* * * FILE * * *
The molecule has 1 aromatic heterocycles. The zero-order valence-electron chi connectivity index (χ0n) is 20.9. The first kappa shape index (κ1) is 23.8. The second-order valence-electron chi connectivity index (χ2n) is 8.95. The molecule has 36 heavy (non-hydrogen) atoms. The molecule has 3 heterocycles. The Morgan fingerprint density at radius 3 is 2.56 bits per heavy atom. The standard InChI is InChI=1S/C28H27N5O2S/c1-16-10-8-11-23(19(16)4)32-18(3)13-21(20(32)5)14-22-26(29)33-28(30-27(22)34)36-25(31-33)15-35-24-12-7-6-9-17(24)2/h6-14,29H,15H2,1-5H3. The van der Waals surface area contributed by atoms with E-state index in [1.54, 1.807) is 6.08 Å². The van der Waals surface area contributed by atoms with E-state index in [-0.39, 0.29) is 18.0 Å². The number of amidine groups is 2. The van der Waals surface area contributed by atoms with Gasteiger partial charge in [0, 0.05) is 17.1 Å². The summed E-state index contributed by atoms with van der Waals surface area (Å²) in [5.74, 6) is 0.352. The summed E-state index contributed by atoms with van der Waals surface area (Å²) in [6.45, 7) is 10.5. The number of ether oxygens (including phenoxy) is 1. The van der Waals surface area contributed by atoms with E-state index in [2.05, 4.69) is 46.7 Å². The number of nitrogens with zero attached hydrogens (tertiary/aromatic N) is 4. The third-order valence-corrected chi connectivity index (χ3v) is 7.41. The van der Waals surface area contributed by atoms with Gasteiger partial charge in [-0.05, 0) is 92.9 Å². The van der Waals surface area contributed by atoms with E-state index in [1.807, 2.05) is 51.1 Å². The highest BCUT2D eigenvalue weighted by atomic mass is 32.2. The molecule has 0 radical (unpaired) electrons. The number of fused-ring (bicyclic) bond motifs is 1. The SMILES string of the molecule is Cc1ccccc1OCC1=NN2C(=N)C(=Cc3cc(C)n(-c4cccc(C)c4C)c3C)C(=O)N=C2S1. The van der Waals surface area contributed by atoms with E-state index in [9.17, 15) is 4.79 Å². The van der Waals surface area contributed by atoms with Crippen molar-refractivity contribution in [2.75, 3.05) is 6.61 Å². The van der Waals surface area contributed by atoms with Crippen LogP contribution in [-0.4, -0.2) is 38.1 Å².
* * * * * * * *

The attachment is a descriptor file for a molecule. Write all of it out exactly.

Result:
The molecule has 1 aromatic heterocycles. The zero-order valence-electron chi connectivity index (χ0n) is 20.9. The first kappa shape index (κ1) is 23.8. The second-order valence-electron chi connectivity index (χ2n) is 8.95. The molecule has 36 heavy (non-hydrogen) atoms. The molecule has 3 heterocycles. The Morgan fingerprint density at radius 3 is 2.56 bits per heavy atom. The standard InChI is InChI=1S/C28H27N5O2S/c1-16-10-8-11-23(19(16)4)32-18(3)13-21(20(32)5)14-22-26(29)33-28(30-27(22)34)36-25(31-33)15-35-24-12-7-6-9-17(24)2/h6-14,29H,15H2,1-5H3. The van der Waals surface area contributed by atoms with E-state index in [1.54, 1.807) is 6.08 Å². The van der Waals surface area contributed by atoms with E-state index in [-0.39, 0.29) is 18.0 Å². The number of amidine groups is 2. The van der Waals surface area contributed by atoms with Gasteiger partial charge in [0, 0.05) is 17.1 Å². The summed E-state index contributed by atoms with van der Waals surface area (Å²) in [5.74, 6) is 0.352. The summed E-state index contributed by atoms with van der Waals surface area (Å²) in [6.45, 7) is 10.5. The number of ether oxygens (including phenoxy) is 1. The van der Waals surface area contributed by atoms with E-state index in [2.05, 4.69) is 46.7 Å². The number of nitrogens with zero attached hydrogens (tertiary/aromatic N) is 4. The third-order valence-corrected chi connectivity index (χ3v) is 7.41. The van der Waals surface area contributed by atoms with Gasteiger partial charge in [-0.05, 0) is 92.9 Å². The van der Waals surface area contributed by atoms with E-state index in [1.807, 2.05) is 51.1 Å². The highest BCUT2D eigenvalue weighted by atomic mass is 32.2. The molecule has 0 radical (unpaired) electrons. The number of fused-ring (bicyclic) bond motifs is 1. The SMILES string of the molecule is Cc1ccccc1OCC1=NN2C(=N)C(=Cc3cc(C)n(-c4cccc(C)c4C)c3C)C(=O)N=C2S1. The van der Waals surface area contributed by atoms with E-state index in [9.17, 15) is 4.79 Å². The van der Waals surface area contributed by atoms with Crippen molar-refractivity contribution in [2.75, 3.05) is 6.61 Å². The van der Waals surface area contributed by atoms with Crippen LogP contribution in [-0.4, -0.2) is 38.1 Å².